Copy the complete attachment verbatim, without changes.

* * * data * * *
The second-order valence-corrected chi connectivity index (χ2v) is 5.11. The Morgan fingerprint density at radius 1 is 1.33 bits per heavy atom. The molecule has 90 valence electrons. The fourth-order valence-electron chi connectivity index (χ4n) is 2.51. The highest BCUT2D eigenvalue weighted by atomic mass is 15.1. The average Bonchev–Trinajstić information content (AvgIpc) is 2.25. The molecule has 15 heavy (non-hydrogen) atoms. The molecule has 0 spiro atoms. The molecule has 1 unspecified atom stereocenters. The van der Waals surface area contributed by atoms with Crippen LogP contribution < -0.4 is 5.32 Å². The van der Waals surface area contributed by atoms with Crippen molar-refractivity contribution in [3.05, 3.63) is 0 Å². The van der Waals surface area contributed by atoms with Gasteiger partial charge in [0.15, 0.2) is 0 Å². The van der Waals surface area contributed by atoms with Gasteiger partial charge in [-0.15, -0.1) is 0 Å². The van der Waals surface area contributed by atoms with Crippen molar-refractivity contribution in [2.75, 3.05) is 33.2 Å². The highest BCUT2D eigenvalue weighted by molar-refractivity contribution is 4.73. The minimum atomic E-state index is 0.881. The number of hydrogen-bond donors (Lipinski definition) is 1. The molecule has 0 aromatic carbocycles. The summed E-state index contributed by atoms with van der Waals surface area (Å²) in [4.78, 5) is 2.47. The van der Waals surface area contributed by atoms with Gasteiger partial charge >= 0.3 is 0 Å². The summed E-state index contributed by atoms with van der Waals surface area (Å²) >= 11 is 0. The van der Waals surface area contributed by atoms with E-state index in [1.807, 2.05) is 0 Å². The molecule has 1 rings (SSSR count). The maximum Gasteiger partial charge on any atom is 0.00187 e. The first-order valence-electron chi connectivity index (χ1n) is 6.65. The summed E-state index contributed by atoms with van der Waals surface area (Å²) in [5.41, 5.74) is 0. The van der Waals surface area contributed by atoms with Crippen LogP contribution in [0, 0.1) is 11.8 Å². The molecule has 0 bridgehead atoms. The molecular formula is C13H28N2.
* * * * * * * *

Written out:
The second-order valence-corrected chi connectivity index (χ2v) is 5.11. The Morgan fingerprint density at radius 1 is 1.33 bits per heavy atom. The molecule has 90 valence electrons. The fourth-order valence-electron chi connectivity index (χ4n) is 2.51. The highest BCUT2D eigenvalue weighted by atomic mass is 15.1. The average Bonchev–Trinajstić information content (AvgIpc) is 2.25. The molecule has 15 heavy (non-hydrogen) atoms. The molecule has 0 spiro atoms. The molecule has 1 unspecified atom stereocenters. The van der Waals surface area contributed by atoms with Crippen LogP contribution < -0.4 is 5.32 Å². The van der Waals surface area contributed by atoms with Crippen molar-refractivity contribution in [3.05, 3.63) is 0 Å². The van der Waals surface area contributed by atoms with Gasteiger partial charge in [0.15, 0.2) is 0 Å². The van der Waals surface area contributed by atoms with Gasteiger partial charge in [-0.15, -0.1) is 0 Å². The van der Waals surface area contributed by atoms with Crippen molar-refractivity contribution in [2.75, 3.05) is 33.2 Å². The highest BCUT2D eigenvalue weighted by molar-refractivity contribution is 4.73. The minimum atomic E-state index is 0.881. The number of hydrogen-bond donors (Lipinski definition) is 1. The molecule has 0 aromatic carbocycles. The summed E-state index contributed by atoms with van der Waals surface area (Å²) in [4.78, 5) is 2.47. The van der Waals surface area contributed by atoms with Gasteiger partial charge >= 0.3 is 0 Å². The summed E-state index contributed by atoms with van der Waals surface area (Å²) >= 11 is 0. The van der Waals surface area contributed by atoms with E-state index in [1.807, 2.05) is 0 Å². The molecule has 1 rings (SSSR count). The maximum Gasteiger partial charge on any atom is 0.00187 e. The first-order valence-electron chi connectivity index (χ1n) is 6.65. The summed E-state index contributed by atoms with van der Waals surface area (Å²) in [5.41, 5.74) is 0. The van der Waals surface area contributed by atoms with Crippen LogP contribution in [0, 0.1) is 11.8 Å². The molecule has 0 bridgehead atoms. The molecular formula is C13H28N2.